Scott Pruitt’s critics are calling for his ouster, but in the meantime, he’s become a useful punching bag.
Environmental groups and other foes of the Trump administration have piled on criticisms as the embattled EPA boss’s job security has grown increasingly tenuous. Some organizations have even launched a campaign titled "Boot Pruitt," aimed at ejecting the administrator from the agency’s top slot.
Meanwhile, some Pruitt antagonists say he’s a clumsy regulator whose work the courts and even the White House have rejected for being sloppy, incomplete or illegal, which could make his policies easier to overturn later. Some GOP lawmakers are anxious that the attention on Pruitt’s bizarre scandals could sacrifice President Trump’s environmental agenda or cost the Republican Party in tight midterm races — outcomes the left would welcome. And environmentalists acknowledge that whoever replaces Pruitt would push a similar policy agenda that, by and large, has been supported by the broader GOP base.
So the question now facing those organizations is how to avoid a Pyrrhic victory should Pruitt actually resign. Would they be better off just leaving him there?
"That’s a good question, and it’s open-ended," said Sally Hardin, a research analyst with the liberal Center for American Progress Action Fund.
Hardin said the narrative that Pruitt is a master destroyer of President Obama’s environmental and climate legacy is incorrect, given the various court reversals of EPA moves.
"I would hope he stays on at least through the November elections," John O’Grady, president of the American Federation of Government Employees Council 238, said of Pruitt.
Ire toward Pruitt — and to Trump’s environmental agenda more broadly — has galvanized the green base.
The League of Conservation Voters, perhaps the movement’s heavyweight when it comes to political races, has nearly surpassed the $8.3 million it raised in 2016 for its GiveGreen fund, which supports pro-environment candidates. It’s only June. The group’s annual gala, held this month, attracted record attendance.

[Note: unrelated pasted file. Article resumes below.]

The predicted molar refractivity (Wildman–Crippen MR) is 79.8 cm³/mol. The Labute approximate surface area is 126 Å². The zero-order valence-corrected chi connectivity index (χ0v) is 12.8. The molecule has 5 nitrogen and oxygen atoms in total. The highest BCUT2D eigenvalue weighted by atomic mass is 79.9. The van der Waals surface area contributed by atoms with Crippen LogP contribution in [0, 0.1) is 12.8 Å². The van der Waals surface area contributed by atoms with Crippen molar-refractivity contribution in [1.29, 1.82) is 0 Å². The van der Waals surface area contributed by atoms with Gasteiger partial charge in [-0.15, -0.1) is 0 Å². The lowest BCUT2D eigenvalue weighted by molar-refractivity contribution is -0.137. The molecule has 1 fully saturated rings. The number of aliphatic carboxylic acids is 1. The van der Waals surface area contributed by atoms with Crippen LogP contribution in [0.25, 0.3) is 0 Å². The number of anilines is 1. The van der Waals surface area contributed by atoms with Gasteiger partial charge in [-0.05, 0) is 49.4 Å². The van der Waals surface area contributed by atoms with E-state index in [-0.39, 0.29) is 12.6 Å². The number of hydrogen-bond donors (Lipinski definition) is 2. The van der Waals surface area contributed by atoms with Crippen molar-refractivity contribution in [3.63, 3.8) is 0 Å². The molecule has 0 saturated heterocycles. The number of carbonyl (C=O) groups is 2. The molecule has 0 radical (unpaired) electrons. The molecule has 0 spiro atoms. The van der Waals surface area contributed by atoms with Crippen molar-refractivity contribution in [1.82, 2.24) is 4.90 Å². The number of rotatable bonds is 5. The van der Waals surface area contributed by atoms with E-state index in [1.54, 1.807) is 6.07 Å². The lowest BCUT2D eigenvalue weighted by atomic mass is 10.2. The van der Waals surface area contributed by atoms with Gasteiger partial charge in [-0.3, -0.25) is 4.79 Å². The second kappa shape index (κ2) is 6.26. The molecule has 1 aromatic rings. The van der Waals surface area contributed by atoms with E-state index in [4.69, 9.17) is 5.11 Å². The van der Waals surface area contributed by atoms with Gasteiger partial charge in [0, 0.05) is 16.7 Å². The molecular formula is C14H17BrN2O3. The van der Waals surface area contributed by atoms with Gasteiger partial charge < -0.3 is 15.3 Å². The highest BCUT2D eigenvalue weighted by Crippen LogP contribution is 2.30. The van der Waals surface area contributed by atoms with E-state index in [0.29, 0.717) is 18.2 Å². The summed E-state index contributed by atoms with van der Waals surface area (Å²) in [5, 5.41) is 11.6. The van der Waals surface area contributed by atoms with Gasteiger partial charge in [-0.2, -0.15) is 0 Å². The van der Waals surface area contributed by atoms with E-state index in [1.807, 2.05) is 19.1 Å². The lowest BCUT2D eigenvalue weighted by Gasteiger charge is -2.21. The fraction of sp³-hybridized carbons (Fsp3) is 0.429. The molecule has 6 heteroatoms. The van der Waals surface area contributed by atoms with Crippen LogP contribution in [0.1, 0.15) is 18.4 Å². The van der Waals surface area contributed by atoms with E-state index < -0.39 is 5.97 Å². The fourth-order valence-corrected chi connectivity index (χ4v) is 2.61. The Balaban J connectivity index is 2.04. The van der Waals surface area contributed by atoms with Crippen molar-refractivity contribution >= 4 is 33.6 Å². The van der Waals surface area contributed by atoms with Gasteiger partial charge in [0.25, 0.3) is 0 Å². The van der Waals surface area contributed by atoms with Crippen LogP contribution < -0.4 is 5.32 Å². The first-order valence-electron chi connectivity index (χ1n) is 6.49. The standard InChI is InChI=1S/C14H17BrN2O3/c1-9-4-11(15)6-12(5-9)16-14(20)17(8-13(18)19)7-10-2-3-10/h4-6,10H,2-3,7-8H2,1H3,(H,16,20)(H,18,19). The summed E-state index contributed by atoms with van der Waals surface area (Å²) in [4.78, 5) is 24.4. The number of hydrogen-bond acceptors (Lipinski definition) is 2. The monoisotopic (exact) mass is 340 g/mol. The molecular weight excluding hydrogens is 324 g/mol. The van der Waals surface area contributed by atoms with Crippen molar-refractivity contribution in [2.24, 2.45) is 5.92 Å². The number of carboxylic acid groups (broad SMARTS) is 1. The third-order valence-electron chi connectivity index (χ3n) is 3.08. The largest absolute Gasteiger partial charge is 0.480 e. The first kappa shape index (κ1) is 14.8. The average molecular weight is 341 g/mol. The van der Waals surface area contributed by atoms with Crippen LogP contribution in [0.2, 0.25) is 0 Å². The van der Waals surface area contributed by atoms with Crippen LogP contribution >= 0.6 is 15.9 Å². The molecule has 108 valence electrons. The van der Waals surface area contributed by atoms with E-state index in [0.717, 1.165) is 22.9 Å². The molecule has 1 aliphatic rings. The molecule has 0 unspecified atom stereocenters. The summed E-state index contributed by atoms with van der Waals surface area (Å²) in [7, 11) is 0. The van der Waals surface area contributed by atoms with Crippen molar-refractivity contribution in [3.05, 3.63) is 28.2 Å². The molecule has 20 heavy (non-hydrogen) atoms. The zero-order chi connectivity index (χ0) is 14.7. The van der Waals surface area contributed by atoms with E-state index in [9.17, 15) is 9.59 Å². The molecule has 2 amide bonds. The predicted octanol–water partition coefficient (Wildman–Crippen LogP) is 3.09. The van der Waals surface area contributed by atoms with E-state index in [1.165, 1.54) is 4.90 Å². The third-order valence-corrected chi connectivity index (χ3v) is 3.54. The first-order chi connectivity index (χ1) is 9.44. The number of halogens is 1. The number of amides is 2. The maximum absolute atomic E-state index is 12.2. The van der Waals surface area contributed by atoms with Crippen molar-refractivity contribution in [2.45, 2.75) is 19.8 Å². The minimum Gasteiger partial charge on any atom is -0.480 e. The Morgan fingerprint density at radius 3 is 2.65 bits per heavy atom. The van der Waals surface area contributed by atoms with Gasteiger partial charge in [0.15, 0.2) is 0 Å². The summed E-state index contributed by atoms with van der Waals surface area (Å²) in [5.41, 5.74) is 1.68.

The EPA chief also is playing into electoral strategy for the November midterms. LCV and the Sierra Club each is conducting its own polls to see how people respond to Pruitt.
Environmental groups emphasized that they’re worried about the long-term damage Pruitt’s presence brings to the agency. They say no political outcomes can justify the message sent by his persistence amid a bevy of ethical missteps that would sink almost any other political official.
If the EPA boss steps down or gets fired, the person most likely to replace him — at least in the short term — is his deputy administrator, Andrew Wheeler. He’s a former staffer of climate skeptic Sen. Jim Inhofe (R-Okla.) and an ex-lobbyist for coal company Murray Energy Corp.
"Somebody like Andrew Wheeler, if he were to take over, he is very knowledgeable about the EPA and how to get things done, and I think he could do a very good job of ruining the agency himself," O’Grady said.
Pruitt for months was pushing policies that environmental groups opposed. But public attention and GOP reticence began spiking largely when Pruitt’s seemingly bottomless trove of controversies emerged. Little of that had to do with policy.
Still, environmental groups say they’ll be able to keep pressure on the Trump EPA even in a post-Pruitt world. But they’re aware that some people might think the battle is over if Pruitt is out of the picture.
"We’re going to have to keep a really close eye on Wheeler now," Hardin said. "He’s not any different than Pruitt. … Boot Pruitt was a great name for a coalition, but it’s not our sole mission."